Review: Red Tape’s "Enemy of the People"

Enemy of the People
Red Tape Theatre

by Barry Eitel

In our age of Brita filters, it can be easy to take the quality of our water for granted. We trust that what comes out of our taps is safe, but that sometimes isn’t so, as recent problems uncovered in Crestwood, Illinois prove.

This situation, where authorities found that citizens were using water from a long-contaminated well, links Red Tape Theatre’s new adaptation of Henrik Ibsen’s Enemy of the People, directed by James Palmer, to extremely current events. Ensemble member Robert Oakes moved his version of Ibsen’s classic story of individual vs. the mob from a coastal Norwegian hamlet to a modern American town. Ibsen’s basic plot works very well in a contemporary context; supposedly, Jaws is also based on the play, but with a huge shark lurking in the water rather than pollutants. Red Tape’s production, on the other hand, is plagued by disconnected performances aggravated by Oates’ clunky dialogue.

enemyofpeople2Similar to Ibsen’s Victorian-era original, this Enemy of the People focuses on the problems caused by a new spa-resort built in the rural community of Cherokee. Dr. Tammy Stockman (Courtney Bennett), one of the original supporters of the spa, finds that the pipes could be tainting the community’s water. She quickly finds that her expensive solution is not what those in charge want to hear. And as she pushes to make her report public, she begins to realize that she might be alone in her struggle to renovate the source of millions of tourism dollars for the community.

Oates’ adaptation has a certain hillbilly charm—characters discuss the merits of tofu dogs and Snuggies (probably the debut of the jacket/blanket hybrid in dramatic literature). The small town feel is furthered by costume designers Jennifer Tillery and Alycia Barohn, who dress the characters in plenty of flannel, trucker hats, and fishing-related t-shirts. The simple Americana of the production is probably its most redeeming aspect, making the characters and story easy to relate to.

Tammy and Peter However, Stockman’s journey from rebellious whistleblower to town outcast is hard to navigate. Whenever the character becomes passionate, Bennett pushes a little too hard and Stockman becomes over-the-top. It’s a shame, because Bennett can be very charismatic when she’s chilling in a Snuggie with her friends. Oates’ language doesn’t help, either, sometimes throwing out deep, metaphysical arguments about the nature of truth that just don’t gel right with the rest of the dialogue. Switching Stockman’s gender (Ibsen cast the character as a man) is an interesting choice, but the text is clumsy in exploring the gender dynamic. The relationship between Tammy and her brother/mayor of Cherokee, Peter Stockman (Robert Lynch), is also underdeveloped and misses a true sibling connection between the two.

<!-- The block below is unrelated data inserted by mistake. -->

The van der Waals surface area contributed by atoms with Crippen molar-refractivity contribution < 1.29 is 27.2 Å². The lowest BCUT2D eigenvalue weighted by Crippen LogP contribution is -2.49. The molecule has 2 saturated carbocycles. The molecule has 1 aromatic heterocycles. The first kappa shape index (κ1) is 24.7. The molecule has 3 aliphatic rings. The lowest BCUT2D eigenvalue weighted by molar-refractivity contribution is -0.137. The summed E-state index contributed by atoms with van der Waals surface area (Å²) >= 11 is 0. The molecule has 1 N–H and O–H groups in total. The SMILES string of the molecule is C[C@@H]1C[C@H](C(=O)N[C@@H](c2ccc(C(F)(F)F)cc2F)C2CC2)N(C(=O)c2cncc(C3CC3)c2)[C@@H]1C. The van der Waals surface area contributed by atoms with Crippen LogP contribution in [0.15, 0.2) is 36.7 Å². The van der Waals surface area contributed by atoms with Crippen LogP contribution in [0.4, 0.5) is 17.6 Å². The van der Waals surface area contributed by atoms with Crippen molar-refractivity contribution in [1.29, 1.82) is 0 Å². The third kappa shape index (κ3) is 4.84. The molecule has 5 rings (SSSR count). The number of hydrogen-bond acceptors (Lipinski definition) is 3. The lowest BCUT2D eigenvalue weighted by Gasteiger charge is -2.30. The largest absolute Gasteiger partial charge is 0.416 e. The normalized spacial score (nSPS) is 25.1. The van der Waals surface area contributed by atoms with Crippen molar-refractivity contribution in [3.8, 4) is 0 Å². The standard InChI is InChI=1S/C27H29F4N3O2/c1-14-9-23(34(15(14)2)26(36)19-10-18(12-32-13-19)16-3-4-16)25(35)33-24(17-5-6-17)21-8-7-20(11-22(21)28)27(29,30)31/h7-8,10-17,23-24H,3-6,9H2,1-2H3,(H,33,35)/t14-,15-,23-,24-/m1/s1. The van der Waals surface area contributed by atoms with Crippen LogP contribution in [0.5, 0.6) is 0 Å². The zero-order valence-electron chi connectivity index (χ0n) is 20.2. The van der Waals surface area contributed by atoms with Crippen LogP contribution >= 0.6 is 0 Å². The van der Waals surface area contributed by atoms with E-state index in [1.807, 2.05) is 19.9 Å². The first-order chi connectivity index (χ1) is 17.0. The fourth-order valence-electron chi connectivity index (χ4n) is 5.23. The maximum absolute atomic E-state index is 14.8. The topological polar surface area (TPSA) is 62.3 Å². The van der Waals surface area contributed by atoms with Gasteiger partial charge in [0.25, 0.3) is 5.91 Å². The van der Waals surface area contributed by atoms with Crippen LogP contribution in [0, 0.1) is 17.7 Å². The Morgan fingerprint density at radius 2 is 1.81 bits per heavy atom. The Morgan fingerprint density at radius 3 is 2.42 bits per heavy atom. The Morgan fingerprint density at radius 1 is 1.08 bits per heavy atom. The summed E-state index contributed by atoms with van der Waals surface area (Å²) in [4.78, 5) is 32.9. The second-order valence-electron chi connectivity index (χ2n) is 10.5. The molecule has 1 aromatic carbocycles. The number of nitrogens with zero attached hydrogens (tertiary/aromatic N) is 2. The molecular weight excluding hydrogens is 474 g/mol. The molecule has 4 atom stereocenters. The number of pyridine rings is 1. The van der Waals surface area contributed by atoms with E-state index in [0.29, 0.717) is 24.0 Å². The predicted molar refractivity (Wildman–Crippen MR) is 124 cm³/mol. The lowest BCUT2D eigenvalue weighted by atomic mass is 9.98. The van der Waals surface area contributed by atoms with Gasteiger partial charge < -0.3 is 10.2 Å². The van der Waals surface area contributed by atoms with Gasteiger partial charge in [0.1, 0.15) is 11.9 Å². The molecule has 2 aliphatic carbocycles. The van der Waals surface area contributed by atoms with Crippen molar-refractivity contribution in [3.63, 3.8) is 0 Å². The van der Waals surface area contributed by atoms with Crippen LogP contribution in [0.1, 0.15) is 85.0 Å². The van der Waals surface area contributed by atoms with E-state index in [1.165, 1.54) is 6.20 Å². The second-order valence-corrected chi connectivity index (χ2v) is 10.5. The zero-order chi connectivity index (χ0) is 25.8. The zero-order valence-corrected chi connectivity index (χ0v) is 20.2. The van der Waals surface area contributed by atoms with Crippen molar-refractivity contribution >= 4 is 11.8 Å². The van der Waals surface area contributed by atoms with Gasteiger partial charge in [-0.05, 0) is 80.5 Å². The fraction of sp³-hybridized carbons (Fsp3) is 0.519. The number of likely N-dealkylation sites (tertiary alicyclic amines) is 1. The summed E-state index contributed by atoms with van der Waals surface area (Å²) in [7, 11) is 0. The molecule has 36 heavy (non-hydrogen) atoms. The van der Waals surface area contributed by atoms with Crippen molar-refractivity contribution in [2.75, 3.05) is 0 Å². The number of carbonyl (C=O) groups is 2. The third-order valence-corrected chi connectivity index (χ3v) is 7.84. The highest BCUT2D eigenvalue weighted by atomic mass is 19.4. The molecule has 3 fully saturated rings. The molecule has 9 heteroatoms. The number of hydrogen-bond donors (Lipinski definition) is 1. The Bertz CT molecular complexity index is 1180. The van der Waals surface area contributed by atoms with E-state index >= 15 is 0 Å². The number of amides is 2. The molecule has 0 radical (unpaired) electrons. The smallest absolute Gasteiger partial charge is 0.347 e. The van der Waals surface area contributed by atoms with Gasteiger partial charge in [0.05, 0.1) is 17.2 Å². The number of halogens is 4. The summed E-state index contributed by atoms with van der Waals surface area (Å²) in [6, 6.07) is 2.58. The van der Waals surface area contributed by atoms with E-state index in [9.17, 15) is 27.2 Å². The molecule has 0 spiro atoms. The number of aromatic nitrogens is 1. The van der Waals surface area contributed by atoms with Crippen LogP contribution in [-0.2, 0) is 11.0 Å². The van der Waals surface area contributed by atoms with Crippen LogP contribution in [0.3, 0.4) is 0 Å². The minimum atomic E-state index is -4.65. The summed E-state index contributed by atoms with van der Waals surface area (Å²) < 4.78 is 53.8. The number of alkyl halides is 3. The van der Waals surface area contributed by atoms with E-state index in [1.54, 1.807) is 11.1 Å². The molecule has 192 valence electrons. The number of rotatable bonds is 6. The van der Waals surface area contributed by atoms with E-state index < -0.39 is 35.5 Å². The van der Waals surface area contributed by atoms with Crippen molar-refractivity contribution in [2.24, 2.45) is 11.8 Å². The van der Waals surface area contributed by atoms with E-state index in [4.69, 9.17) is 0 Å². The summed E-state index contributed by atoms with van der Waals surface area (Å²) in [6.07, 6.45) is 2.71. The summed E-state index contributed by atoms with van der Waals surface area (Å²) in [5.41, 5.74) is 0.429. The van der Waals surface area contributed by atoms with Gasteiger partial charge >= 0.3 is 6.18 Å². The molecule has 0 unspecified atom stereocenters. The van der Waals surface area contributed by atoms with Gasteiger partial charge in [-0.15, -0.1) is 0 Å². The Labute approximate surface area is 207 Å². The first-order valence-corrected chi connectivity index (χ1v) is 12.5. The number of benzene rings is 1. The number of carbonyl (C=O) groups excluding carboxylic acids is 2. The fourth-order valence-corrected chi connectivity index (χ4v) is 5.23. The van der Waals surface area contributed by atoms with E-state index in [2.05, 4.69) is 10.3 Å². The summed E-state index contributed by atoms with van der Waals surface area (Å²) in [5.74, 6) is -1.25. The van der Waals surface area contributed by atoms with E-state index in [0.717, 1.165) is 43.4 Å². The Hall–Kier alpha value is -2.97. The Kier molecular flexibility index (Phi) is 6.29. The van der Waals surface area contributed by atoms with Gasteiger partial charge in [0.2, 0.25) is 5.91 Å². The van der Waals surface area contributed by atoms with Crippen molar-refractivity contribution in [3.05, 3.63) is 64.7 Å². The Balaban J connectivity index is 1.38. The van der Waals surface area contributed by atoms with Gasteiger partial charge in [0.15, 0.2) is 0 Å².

Peter and Greg The biggest problem with the production, though, is that often the actors don’t seem to be really listening to each other. The worst offender is Lynch, who appears to have a very rehearsed and fixed performance. Lynch isn’t alone, though; April Pletcher Taylor as Connie, the abrasive leader of the Small Business Association, and Nicholas Combs as Greg Hovstad, editor of a liberal news website, have similar issues. Not everyone on stage is out-of-touch; Errol McLendon’s portrayal of the truck-driving Dan Horster is simple yet captivating and Vic May is moving as Tammy’s husband Cliff.

The production benefits from Palmer’s interesting environmental staging that cycles the audience through a few locations, including making them participants in a high-stakes town meeting. Palmer is aided by lighting designer Kyle Land’s huge projections which create some interesting environments. Weak spots in Oates’ text can’t be avoided, though, and the play becomes self-indulgent and borderline preachy. By attempting to instill high ideals to the audience, the production becomes ungrounded.

Rating: «½

Related articles:Red Tape’s blog: Meet the cast of “Enemy”

One Response

  1. […] The last (and admittedly, only) show I saw by them, last season’s Enemy of the People (our review ★½), was pretty weak. That said, I was completely blown away. Directed by Artistic Director […]

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